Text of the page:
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N.A. when?
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12/11/2008 07:41
GeneW

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12/11/2008 07:41
GeneW

not registered

Thanks Wolfgang--one more question to make things more clear

Thank you Wolfgang--
I appreciate what you said and it seems that I'm too late for radiotherapy with my lesions--the cord and nodule that have been there for more than a year on both hands, the cord under another finger that has been there for more than a year on both hands and the large cord and large nodule that has caused ring finger contraction on both hands. I agree I should have treated these at the earliest stage but did not know about radiotherapy.

However, I'm still unsure about the nodule on index finger PIP. As I wrote, it had been thin and almost unnoticeable--certainly stable for years, but in the last months has grown somewhat now it is certainly noticeable and I can't really tell if the very slight tissue prominence under it is the beginning of a cord--at this point it doesn't seem so, but I know it could be. So I guess what I'm asking is--would this kind of situation be worthwhile for radiation? The reason why I'm wanting to be very clear is that it seems from what I've read on the forum--including Wolfgang's posting is that nodules on the PIP and cords under them are not amenable to NA and certainly I don't think doctors will risk doing collagenase on a nodule sitting on the PIP joint. This leaves only kenalog for slowing the situation and surgery to deal with any contracture that will probably come--which probably means early recurrence and then recurrence, etc.

Also, it seems from Dr. Seegenschmiedt's paper that cord and nodule without contraction is still considered early--but probably it has to be that they should have just grown so that there are fibroblasts, which I understand are the "bad" cells, to zap. Otherwise, it may not work if the combo has been stable for some time.

I'd appreciate any comments that would make this as clear as possible for me.

Thank you.

12/11/2008 08:04
Wolfgang

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12/11/2008 08:04
Wolfgang

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Re: N.A. when?

Gene,

one year isn't very long with Dupuytren's. We are usually talking about 5-10 years, or even longer, to really develop this disease. One year I would still consider an early stage. If the nodule started growing again, it makes a good target. Even growing cords are a reasonable, though not as good target. Growing cords consist to very small percentage of myofibroblasts, too. Slowing them them down might slow down the overall progression which is still success. The odds are just not as good as for initial nodules.

The large cord already causing contraction is probably not a good target. NA might be the better option if the contracture is already big enough.

Collagenase is also used to treat PIP contracture. But I think it needs to have a cord to dig into. I don't think it works on nodules.

I myself have a slight PIP contracture on my right pinkie caused by a fairly large nodule. Obviously nothing pulled on it, so it kept growing its size and developed only a small cord. I am having that radiated right now and have the impression that it stabilized (it was growing quickly before).

Wolfgang

12/12/2008 01:34
pgiovingo 
12/12/2008 01:34
pgiovingo 
Re: N.A. when?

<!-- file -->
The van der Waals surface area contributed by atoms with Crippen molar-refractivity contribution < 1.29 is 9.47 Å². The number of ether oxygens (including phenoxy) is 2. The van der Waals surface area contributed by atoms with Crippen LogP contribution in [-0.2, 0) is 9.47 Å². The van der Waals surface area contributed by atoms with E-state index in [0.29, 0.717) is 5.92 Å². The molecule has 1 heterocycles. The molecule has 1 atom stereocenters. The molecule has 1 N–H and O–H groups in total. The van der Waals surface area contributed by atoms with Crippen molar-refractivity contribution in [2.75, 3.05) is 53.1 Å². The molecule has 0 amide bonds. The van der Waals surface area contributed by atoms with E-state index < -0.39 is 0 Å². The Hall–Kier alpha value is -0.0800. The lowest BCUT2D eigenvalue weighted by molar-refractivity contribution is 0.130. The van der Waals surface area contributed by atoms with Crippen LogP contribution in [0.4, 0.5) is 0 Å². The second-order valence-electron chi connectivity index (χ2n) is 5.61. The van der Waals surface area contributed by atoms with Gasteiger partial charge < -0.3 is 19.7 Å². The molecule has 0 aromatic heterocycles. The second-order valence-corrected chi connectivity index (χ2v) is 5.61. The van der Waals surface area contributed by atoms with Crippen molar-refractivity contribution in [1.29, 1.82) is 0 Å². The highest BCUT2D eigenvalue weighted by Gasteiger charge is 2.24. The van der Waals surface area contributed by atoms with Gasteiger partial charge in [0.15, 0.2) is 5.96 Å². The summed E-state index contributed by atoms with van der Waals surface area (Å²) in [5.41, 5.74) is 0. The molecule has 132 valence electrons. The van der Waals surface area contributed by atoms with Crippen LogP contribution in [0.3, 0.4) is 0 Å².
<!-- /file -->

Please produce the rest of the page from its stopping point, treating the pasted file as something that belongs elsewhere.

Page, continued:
The Dupuytren's in my hands has developed in the last 2 years. I have cords and nodules in both hands, with the left hand being more pronounced, but no contracture. The nodules have just shown up in my right hand the last couple of months. Dr. Herman did not seem to think my left hand had progressed too far for the radiation to help. He mentioned something about catching it within the first few years.

12/13/2008 07:36
GeneW

not registered

12/13/2008 07:36
GeneW

not registered

Re: N.A. when?

Thanks for responses.
To clarify--I wrote "more than one year"--the cords and the cord and nodule complexes have been there for 3 years--no contraction yet on those. But probably increases in size-thickness during this time. From what I now understand these may be amenable to radiation--but it is not certain because they are beyond the plain nodule state; and the nodule on the PIP joint may be amenable to radiation but also not certain because although it is recently growing, the original nodule has been there for probably 5 years.

I hope very much that Wolfgang's radiation is successful. It sounds unusual that a nodule by itself would cause contraction.
I'm glad to hear that radiation oncologist be confident with a 2 year (no contraction) situation.

I had read on this forum before that one of the US NA docs was thinking to inject the nodule with collagenase. But probably not anything directly on the PIP joint.

12/15/2008 07:37
Randy_H 
12/15/2008 07:37
Randy_H 

Re: N.A. when?

Kline is in fact quite the proponent of post NA Radiotherapy. He has a local radiologist who he refers his local post NA patient to. I would consider it but for all the hoops someone in LA would need to jump through to get someone here to do it.

The cortisone injections he did for me 18 months ago have kept the nodules soft, out of pain and with no recurrence. Still, even cortisone injections are hard to come by in LA where Open Surgery stills rules the day.

It would be helpful if we had a list of MD's who will do either Radiotherapy or cortisone injections.

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RandyH--Thanks   nodules   Wolfgang   dupuytren-online   radiotherapists   semi-preventative   radiation   contraction   unnoticeable--certainly   contracted--so   Radiotherapy   radiation--but   forum--including   size-thickness   recurrence   myofibroblasts   growing   contracture   Seegenschmiedt   contracted--this